January 7, 2015
Cert. applied for.
Guilty plea; motion to withdraw. Glynn Superior Court. Before Judge Lane.
James C. Bonner, Jr., Long D. Vo, for appellant.
Jacquelyn L. Johnson, District Attorney, Andrew J. Ekonomou, Assistant District Attorney, for appellee.
MILLER, Judge. Doyle, P. J., and Dillard, J., concur.
Jordan Usman entered into a nonnegotiated plea of guilty to two counts of child molestation (OCGA § 16-6-4 (a) (1)). Usman appeals from his conviction, contending that the trial court erred in failing to properly advise him of his right to withdraw his plea. For the reasons that follow, we affirm.
A defendant has no unqualified right to file a direct appeal from a judgment of conviction and sentence entered on a guilty plea, and thus, the merits of [Usman's] appeal can be addressed only if the issues he seeks to raise can be resolved by facts appearing in the record, including the transcript of the guilty plea hearing.
(Citation omitted.) Denova v. State, 268 Ga.App. 16 (601 S.E.2d 400) (2004).
Usman entered his guilty plea on November 5, 2012. The record shows, and Usman concedes, that he entered a nonnegotiated plea. The Superior Court of Glynn County held a sentencing hearing on January 16, 2013, and the trial court's judgment was entered that same day. Two days later, the trial court called Usman to court to inform him of his right to appeal his conviction and sentence, which it had failed to do at the previous hearing. The trial court also informed Usman that he had the right to an appellate attorney if he was indigent. The trial court, however, did not inform Usman that he [330 Ga.App. 522] could move to withdraw his guilty plea. Usman was represented by counsel at his plea and sentencing hearings, including at the hearing when the trial court advised Usman of his right to appeal his conviction.
Usman filed a notice of appeal on February 12, 2013. Thereafter, on June 21, 2013, Usman filed a motion in superior court to withdraw his guilty plea, which the trial court denied because Usman filed his motion outside the term of court.
On appeal, Usman contends that the trial court misled him that the appropriate procedure for challenging his convictions was to file a direct appeal rather than a motion to withdraw his guilty plea within the term of court, and he relied on this advice to his detriment because his motion to withdraw was denied since it was filed out of term. We disagree.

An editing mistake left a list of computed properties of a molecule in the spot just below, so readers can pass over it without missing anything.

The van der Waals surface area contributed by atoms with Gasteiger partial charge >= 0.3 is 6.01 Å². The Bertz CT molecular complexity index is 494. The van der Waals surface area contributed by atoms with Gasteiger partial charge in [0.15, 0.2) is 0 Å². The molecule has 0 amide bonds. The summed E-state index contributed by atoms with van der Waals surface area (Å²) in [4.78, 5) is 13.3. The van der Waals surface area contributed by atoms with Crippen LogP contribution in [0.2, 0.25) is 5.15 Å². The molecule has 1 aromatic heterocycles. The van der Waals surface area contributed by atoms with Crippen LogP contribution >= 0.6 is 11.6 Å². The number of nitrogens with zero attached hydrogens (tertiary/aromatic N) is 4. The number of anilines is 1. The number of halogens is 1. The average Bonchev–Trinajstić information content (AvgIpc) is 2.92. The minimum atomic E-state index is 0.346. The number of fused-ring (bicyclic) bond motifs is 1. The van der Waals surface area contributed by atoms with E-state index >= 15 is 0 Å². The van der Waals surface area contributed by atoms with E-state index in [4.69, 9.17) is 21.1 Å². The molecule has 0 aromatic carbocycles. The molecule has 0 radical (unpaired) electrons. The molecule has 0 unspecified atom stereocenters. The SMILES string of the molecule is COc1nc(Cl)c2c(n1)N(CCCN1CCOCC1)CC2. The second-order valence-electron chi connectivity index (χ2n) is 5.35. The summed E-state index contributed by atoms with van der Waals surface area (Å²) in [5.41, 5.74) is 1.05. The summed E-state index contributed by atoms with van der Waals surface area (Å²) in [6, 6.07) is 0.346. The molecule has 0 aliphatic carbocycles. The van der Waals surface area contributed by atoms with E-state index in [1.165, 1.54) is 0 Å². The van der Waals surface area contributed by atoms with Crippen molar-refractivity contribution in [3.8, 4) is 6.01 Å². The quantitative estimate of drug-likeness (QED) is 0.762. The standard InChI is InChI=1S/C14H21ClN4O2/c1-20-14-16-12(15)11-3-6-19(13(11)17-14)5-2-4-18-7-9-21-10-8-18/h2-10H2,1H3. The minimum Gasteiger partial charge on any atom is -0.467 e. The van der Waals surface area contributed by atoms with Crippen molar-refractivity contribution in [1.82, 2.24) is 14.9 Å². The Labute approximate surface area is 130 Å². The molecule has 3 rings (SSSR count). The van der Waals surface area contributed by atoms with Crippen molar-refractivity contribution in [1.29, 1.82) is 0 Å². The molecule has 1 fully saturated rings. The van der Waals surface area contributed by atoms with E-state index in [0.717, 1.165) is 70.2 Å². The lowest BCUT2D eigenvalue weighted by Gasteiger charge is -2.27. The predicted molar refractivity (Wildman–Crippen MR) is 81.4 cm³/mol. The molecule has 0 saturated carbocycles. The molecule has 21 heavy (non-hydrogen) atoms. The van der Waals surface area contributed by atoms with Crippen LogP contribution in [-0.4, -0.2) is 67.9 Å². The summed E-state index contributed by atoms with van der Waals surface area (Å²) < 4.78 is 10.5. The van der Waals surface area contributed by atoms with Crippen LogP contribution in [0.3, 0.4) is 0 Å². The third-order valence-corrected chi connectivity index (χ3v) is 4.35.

OCGA § 17-7-93 (b) provides, in relevant part, that, at any time before judgment is pronounced, the accused person may withdraw the plea of guilty and plead not guilty. A defendant does not have an
absolute statutory right, under said Code section, to withdraw a guilty plea, after the trial court's oral announcement of the sentence.
(Citations and punctuation omitted.) Stevens v. State, 202 Ga.App. 473, 474 (3) (414 S.E.2d 702) (1992). Moreover, the trial court is only obligated to personally inform the defendant of the right to withdraw his guilty plea before judgment is pronounced if the trial court intends to reject a negotiated plea agreement. Storch v. State, 276 Ga.App. 789, 791-792 (2) (625 S.E.2d 70) (2005).
In this case, Usman's plea was nonnegotiated, and as a result, the trial court was not obligated to inform him of his right to withdraw the plea before sentencing. James v. State, 326 Ga.App. 231, 232 (756 S.E.2d 312) (2014). Usman nevertheless argues that the trial court affirmatively misled him into believing that he could raise an ineffective assistance claim on appeal without first moving to withdraw his guilty plea or developing the record to address the issue. See Lamb v. State, 282 Ga.App. 756, 758 (639 S.E.2d 641) (2006) (where a defendant has not filed a motion to withdraw his guilty plea raising ineffective assistance as an issue, and the only evidence in the record is the transcript of his guilty plea hearing, the defendant cannot raise ineffective assistance of counsel on direct appeal of his conviction). There is no merit to this argument because the trial court unambiguously advised Usman of his right to appeal his conviction, and it was [330 Ga.App. 523] not obligated to inform him that this right was qualified in light of his guilty plea. See Barlow v. State, 282 Ga. 232, 233 (647 S.E.2d 46) (2007).
Likewise, there is no merit to Usman's claim that the trial court advised him that he had to affirmatively request post-conviction counsel. While the trial court advised Usman that the court would appoint appellate counsel " upon appropriate request to do so," the trial court's statement, in context, indicated that appellate counsel would be appointed if Usman wished to appeal and showed that he was indigent. See Hawkins v. State, 222 Ga.App. 461, 462 (1) (474 S.E.2d 666) (1996) (holding that the trial court must appoint counsel for indigent defendants who indicate a desire to appeal). Since the record does not show that the trial court committed error in advising Usman of his appellate rights, we affirm.
Doyle, P. J., and Dillard, J., concur.